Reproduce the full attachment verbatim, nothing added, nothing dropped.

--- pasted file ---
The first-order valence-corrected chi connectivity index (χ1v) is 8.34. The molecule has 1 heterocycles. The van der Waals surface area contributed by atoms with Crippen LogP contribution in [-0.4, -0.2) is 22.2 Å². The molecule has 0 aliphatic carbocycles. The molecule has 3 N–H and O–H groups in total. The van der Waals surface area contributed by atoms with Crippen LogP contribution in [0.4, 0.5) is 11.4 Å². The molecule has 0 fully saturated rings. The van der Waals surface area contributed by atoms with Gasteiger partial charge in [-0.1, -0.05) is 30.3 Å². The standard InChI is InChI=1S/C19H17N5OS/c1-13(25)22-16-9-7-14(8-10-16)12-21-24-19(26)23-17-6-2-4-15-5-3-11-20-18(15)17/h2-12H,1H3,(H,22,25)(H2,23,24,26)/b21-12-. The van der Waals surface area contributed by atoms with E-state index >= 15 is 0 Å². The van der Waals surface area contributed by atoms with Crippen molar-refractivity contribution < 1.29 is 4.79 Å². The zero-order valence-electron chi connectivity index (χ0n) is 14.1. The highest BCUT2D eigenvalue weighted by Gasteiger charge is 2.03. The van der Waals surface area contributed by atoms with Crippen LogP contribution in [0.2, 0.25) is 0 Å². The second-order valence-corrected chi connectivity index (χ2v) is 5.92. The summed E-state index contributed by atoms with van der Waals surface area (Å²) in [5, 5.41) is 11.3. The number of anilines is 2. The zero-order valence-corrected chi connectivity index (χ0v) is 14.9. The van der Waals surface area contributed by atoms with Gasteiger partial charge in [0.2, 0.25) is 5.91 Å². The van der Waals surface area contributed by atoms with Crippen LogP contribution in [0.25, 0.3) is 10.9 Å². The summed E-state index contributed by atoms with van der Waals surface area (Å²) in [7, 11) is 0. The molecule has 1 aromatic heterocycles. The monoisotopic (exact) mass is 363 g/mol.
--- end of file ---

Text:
The first-order valence-corrected chi connectivity index (χ1v) is 8.34. The molecule has 1 heterocycles. The van der Waals surface area contributed by atoms with Crippen LogP contribution in [-0.4, -0.2) is 22.2 Å². The molecule has 0 aliphatic carbocycles. The molecule has 3 N–H and O–H groups in total. The van der Waals surface area contributed by atoms with Crippen LogP contribution in [0.4, 0.5) is 11.4 Å². The molecule has 0 fully saturated rings. The van der Waals surface area contributed by atoms with Gasteiger partial charge in [-0.1, -0.05) is 30.3 Å². The standard InChI is InChI=1S/C19H17N5OS/c1-13(25)22-16-9-7-14(8-10-16)12-21-24-19(26)23-17-6-2-4-15-5-3-11-20-18(15)17/h2-12H,1H3,(H,22,25)(H2,23,24,26)/b21-12-. The van der Waals surface area contributed by atoms with E-state index >= 15 is 0 Å². The van der Waals surface area contributed by atoms with Crippen molar-refractivity contribution < 1.29 is 4.79 Å². The zero-order valence-electron chi connectivity index (χ0n) is 14.1. The highest BCUT2D eigenvalue weighted by Gasteiger charge is 2.03. The van der Waals surface area contributed by atoms with Crippen LogP contribution in [0.2, 0.25) is 0 Å². The second-order valence-corrected chi connectivity index (χ2v) is 5.92. The summed E-state index contributed by atoms with van der Waals surface area (Å²) in [5, 5.41) is 11.3. The number of anilines is 2. The zero-order valence-corrected chi connectivity index (χ0v) is 14.9. The van der Waals surface area contributed by atoms with Gasteiger partial charge in [0.2, 0.25) is 5.91 Å². The van der Waals surface area contributed by atoms with Crippen LogP contribution in [0.25, 0.3) is 10.9 Å². The summed E-state index contributed by atoms with van der Waals surface area (Å²) in [7, 11) is 0. The molecule has 1 aromatic heterocycles. The monoisotopic (exact) mass is 363 g/mol.